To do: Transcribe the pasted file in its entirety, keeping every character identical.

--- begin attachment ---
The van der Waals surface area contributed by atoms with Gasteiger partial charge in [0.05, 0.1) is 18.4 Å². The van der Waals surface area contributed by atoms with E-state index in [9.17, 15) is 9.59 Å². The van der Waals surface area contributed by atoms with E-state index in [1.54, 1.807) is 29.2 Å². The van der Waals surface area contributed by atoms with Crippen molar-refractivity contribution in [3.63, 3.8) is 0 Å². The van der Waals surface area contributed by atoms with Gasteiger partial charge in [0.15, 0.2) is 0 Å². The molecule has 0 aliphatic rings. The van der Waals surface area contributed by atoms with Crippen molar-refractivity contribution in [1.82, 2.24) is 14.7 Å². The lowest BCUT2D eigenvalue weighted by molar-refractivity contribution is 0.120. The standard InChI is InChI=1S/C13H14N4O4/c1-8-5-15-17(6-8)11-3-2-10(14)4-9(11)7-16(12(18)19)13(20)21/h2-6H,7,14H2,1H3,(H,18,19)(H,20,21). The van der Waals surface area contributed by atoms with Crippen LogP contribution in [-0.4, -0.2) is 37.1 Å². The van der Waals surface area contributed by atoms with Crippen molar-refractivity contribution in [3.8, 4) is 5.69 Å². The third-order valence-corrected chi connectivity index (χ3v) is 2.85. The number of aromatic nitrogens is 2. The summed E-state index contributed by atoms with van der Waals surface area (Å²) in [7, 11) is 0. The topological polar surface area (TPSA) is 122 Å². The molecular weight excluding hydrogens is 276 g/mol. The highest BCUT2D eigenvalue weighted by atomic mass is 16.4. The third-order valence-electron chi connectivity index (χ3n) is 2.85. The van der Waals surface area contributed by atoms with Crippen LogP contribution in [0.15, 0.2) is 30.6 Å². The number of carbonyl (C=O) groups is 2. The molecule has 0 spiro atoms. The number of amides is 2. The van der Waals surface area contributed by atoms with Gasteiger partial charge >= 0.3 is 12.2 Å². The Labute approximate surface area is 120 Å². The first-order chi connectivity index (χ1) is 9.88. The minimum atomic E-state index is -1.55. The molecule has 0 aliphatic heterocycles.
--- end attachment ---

The van der Waals surface area contributed by atoms with Gasteiger partial charge in [0.05, 0.1) is 18.4 Å². The van der Waals surface area contributed by atoms with E-state index in [9.17, 15) is 9.59 Å². The van der Waals surface area contributed by atoms with E-state index in [1.54, 1.807) is 29.2 Å². The van der Waals surface area contributed by atoms with Crippen molar-refractivity contribution in [3.63, 3.8) is 0 Å². The van der Waals surface area contributed by atoms with Gasteiger partial charge in [0.15, 0.2) is 0 Å². The molecule has 0 aliphatic rings. The van der Waals surface area contributed by atoms with Crippen molar-refractivity contribution in [1.82, 2.24) is 14.7 Å². The lowest BCUT2D eigenvalue weighted by molar-refractivity contribution is 0.120. The standard InChI is InChI=1S/C13H14N4O4/c1-8-5-15-17(6-8)11-3-2-10(14)4-9(11)7-16(12(18)19)13(20)21/h2-6H,7,14H2,1H3,(H,18,19)(H,20,21). The van der Waals surface area contributed by atoms with Crippen LogP contribution in [-0.4, -0.2) is 37.1 Å². The van der Waals surface area contributed by atoms with Crippen molar-refractivity contribution in [3.8, 4) is 5.69 Å². The third-order valence-corrected chi connectivity index (χ3v) is 2.85. The number of aromatic nitrogens is 2. The summed E-state index contributed by atoms with van der Waals surface area (Å²) in [7, 11) is 0. The topological polar surface area (TPSA) is 122 Å². The molecular weight excluding hydrogens is 276 g/mol. The highest BCUT2D eigenvalue weighted by atomic mass is 16.4. The third-order valence-electron chi connectivity index (χ3n) is 2.85. The van der Waals surface area contributed by atoms with Crippen LogP contribution in [0.15, 0.2) is 30.6 Å². The number of carbonyl (C=O) groups is 2. The molecule has 0 spiro atoms. The number of amides is 2. The van der Waals surface area contributed by atoms with Gasteiger partial charge >= 0.3 is 12.2 Å². The Labute approximate surface area is 120 Å². The first-order chi connectivity index (χ1) is 9.88. The minimum atomic E-state index is -1.55. The molecule has 0 aliphatic heterocycles.